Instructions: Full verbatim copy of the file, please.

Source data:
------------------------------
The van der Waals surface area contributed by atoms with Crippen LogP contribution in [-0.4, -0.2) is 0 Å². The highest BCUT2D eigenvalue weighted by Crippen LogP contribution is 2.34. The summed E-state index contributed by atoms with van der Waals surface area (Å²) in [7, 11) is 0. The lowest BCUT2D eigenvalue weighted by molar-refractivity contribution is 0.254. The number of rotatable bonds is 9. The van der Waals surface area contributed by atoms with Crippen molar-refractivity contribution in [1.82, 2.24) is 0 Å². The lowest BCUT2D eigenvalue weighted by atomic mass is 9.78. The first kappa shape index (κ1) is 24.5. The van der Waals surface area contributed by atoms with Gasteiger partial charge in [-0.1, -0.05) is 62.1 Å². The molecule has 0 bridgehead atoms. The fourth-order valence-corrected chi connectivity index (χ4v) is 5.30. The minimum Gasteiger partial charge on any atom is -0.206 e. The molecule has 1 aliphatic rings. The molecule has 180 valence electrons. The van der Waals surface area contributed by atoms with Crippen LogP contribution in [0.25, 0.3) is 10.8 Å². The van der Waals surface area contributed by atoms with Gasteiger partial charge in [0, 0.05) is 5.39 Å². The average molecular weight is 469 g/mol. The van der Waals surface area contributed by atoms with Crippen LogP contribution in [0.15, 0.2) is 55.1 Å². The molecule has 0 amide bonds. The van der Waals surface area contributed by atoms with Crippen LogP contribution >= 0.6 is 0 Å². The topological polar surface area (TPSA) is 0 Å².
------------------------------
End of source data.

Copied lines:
The van der Waals surface area contributed by atoms with Crippen LogP contribution in [-0.4, -0.2) is 0 Å². The highest BCUT2D eigenvalue weighted by Crippen LogP contribution is 2.34. The summed E-state index contributed by atoms with van der Waals surface area (Å²) in [7, 11) is 0. The lowest BCUT2D eigenvalue weighted by molar-refractivity contribution is 0.254. The number of rotatable bonds is 9. The van der Waals surface area contributed by atoms with Crippen molar-refractivity contribution in [1.82, 2.24) is 0 Å². The lowest BCUT2D eigenvalue weighted by atomic mass is 9.78. The first kappa shape index (κ1) is 24.5. The van der Waals surface area contributed by atoms with Gasteiger partial charge in [-0.1, -0.05) is 62.1 Å². The molecule has 0 bridgehead atoms. The fourth-order valence-corrected chi connectivity index (χ4v) is 5.30. The minimum Gasteiger partial charge on any atom is -0.206 e. The molecule has 1 aliphatic rings. The molecule has 180 valence electrons. The van der Waals surface area contributed by atoms with Crippen LogP contribution in [0.25, 0.3) is 10.8 Å². The van der Waals surface area contributed by atoms with Gasteiger partial charge in [0, 0.05) is 5.39 Å². The average molecular weight is 469 g/mol. The van der Waals surface area contributed by atoms with Crippen LogP contribution in [0.15, 0.2) is 55.1 Å². The molecule has 0 amide bonds. The van der Waals surface area contributed by atoms with Crippen LogP contribution >= 0.6 is 0 Å². The topological polar surface area (TPSA) is 0 Å².